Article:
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Stadiums begin catering to fans' technological desires
As mobile technology continues to become more and more integrated into everyday life, sports teams and arenas are beginning to take steps to embrace the on-going technological age by creating tech accessible sports stadiums.
An April 23, 2012 article in the San Jose Mercury News announced that the NBA's Golden State Warriors have recently launched a free Wi-Fi network within their Oracle Arena. However, the Wi-Fi network is said to be only the tip of the technological iceberg for the Warriors. "We're really just scratching the surface," Warriors' team president Rick Wells told the Mercury News, "I really feel like sports will benefit as much as anything from technology today."
In addition to the Warriors' free Wi-Fi network, the team's management has also installed a new antenna system that will improve cell phone reception within the arena, tackling one of the most common complaints from sporting patrons. Finally, the Warriors have most recently launched an iPhone app for fans.
The app, which will likely continue to expand and improve, offers fans team news, a schedule of upcoming games, online player trading cards, special team offers, and links to bring fans to sites where they will be able to purchase merchandise and tickets to upcoming games. Among the proposed future improvements in the planning stages for the app include paperless ticketing, the ability to order concessions from your seat, and the possibility of upgrading one's seats after arriving at the game.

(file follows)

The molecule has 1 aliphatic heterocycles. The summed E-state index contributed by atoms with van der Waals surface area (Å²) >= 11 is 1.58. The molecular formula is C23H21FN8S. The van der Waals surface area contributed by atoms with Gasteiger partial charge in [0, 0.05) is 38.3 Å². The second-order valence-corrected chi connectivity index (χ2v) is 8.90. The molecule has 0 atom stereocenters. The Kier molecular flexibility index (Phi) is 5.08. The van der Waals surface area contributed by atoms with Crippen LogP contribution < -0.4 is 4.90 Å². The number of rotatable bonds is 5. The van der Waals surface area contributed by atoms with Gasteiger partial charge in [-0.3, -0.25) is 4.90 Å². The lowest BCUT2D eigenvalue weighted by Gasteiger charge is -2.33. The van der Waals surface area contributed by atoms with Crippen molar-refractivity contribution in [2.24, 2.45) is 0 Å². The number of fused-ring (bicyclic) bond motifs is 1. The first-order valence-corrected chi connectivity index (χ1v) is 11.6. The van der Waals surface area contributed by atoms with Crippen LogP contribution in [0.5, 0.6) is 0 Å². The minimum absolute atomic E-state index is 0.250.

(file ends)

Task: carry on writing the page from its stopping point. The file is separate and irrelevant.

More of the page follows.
The Warriors aren't alone — several other teams have either begun taking steps to fully integrate wireless technology into their stadiums and arenas, while others have announced plans to do so. The NFL's San Francisco 49ers announced that their new stadium will be crafted with an eye to appeasing the technological needs of their fans.
When the New York Jets and Giants built their new MetLife Stadium in New Jersey, they spared no expense in giving fans the technology they desired. The stadium partnered with Verizon to create a "high-speed wireless network" to allow fans the ability to utilize their phones as they wished. An app was released allowing fans access to up-to-the-minute team information, parking alerts, and information on which concession lines were the shortest.
Even European sporting clubs are getting in on the technology influx. The Hamburg Sports Club, one of Germany's premiere soccer clubs, instituted a wireless LAN system in January of 2010 to give fans greater internet access while at the stadium.
Here in the US, the Golden State Warriors report that at least two additional NBA teams are currently offering Wi-Fi to fans, while another six teams have interactive apps. But, while teams are rushing to deliver wireless access to their fans, there remains some worry that focuses on these extras might mean venues will begin overlooking other areas that are more important to fans.
"If they told me that they have 200 bells and 400 whistles and it still takes me an hour and a half to get out of the park, here's where you can put those 200 bells and whistles," Andy Dolich, a former Golden State Warriors, 49ers, and Oakland A's, executive told the Mercury News.
With the influx of technology in stadiums and arenas appears to be the wave of the future, with fans clearly clamoring for greater wireless access at games, teams seem eager and willing to heed the call. However, if teams begin to place greater emphasis on technology and less on additional fan experiences, it will only be a matter of time before the fans let teams know.